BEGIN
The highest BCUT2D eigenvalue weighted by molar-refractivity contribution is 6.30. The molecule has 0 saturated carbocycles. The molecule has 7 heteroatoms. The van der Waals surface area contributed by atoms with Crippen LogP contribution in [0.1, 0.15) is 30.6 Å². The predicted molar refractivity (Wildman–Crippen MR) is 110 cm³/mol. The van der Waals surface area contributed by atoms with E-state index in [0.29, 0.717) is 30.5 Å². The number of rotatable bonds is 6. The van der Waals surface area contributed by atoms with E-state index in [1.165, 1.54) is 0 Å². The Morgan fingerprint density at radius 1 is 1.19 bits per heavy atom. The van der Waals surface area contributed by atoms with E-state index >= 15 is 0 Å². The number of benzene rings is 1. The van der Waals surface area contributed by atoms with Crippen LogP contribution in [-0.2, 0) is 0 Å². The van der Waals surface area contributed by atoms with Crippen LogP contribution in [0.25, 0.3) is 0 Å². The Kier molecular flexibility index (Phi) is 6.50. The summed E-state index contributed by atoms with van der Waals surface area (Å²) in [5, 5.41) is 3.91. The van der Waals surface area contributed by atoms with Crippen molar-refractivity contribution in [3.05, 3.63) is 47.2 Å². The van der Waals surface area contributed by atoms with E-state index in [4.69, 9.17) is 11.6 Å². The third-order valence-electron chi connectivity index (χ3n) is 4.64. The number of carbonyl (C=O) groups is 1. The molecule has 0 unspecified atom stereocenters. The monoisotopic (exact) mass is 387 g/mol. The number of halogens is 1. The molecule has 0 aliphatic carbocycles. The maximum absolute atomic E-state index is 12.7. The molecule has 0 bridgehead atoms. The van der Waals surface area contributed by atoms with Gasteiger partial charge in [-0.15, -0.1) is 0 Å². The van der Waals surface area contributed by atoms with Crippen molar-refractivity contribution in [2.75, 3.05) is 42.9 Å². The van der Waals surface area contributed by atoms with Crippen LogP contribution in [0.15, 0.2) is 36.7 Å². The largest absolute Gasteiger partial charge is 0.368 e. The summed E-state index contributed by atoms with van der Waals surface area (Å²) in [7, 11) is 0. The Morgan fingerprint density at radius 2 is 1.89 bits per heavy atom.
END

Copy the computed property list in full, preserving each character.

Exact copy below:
The highest BCUT2D eigenvalue weighted by molar-refractivity contribution is 6.30. The molecule has 0 saturated carbocycles. The molecule has 7 heteroatoms. The van der Waals surface area contributed by atoms with Crippen LogP contribution in [0.1, 0.15) is 30.6 Å². The predicted molar refractivity (Wildman–Crippen MR) is 110 cm³/mol. The van der Waals surface area contributed by atoms with E-state index in [0.29, 0.717) is 30.5 Å². The number of rotatable bonds is 6. The van der Waals surface area contributed by atoms with E-state index in [1.165, 1.54) is 0 Å². The Morgan fingerprint density at radius 1 is 1.19 bits per heavy atom. The van der Waals surface area contributed by atoms with E-state index >= 15 is 0 Å². The number of benzene rings is 1. The van der Waals surface area contributed by atoms with Crippen LogP contribution in [-0.2, 0) is 0 Å². The van der Waals surface area contributed by atoms with Crippen LogP contribution in [0.25, 0.3) is 0 Å². The Kier molecular flexibility index (Phi) is 6.50. The summed E-state index contributed by atoms with van der Waals surface area (Å²) in [5, 5.41) is 3.91. The van der Waals surface area contributed by atoms with Crippen molar-refractivity contribution in [3.05, 3.63) is 47.2 Å². The van der Waals surface area contributed by atoms with E-state index in [4.69, 9.17) is 11.6 Å². The third-order valence-electron chi connectivity index (χ3n) is 4.64. The number of carbonyl (C=O) groups is 1. The molecule has 0 unspecified atom stereocenters. The monoisotopic (exact) mass is 387 g/mol. The number of halogens is 1. The molecule has 0 aliphatic carbocycles. The maximum absolute atomic E-state index is 12.7. The molecule has 0 bridgehead atoms. The van der Waals surface area contributed by atoms with Gasteiger partial charge in [-0.15, -0.1) is 0 Å². The van der Waals surface area contributed by atoms with Crippen molar-refractivity contribution in [2.75, 3.05) is 42.9 Å². The van der Waals surface area contributed by atoms with Crippen LogP contribution in [0.15, 0.2) is 36.7 Å². The largest absolute Gasteiger partial charge is 0.368 e. The summed E-state index contributed by atoms with van der Waals surface area (Å²) in [7, 11) is 0. The Morgan fingerprint density at radius 2 is 1.89 bits per heavy atom.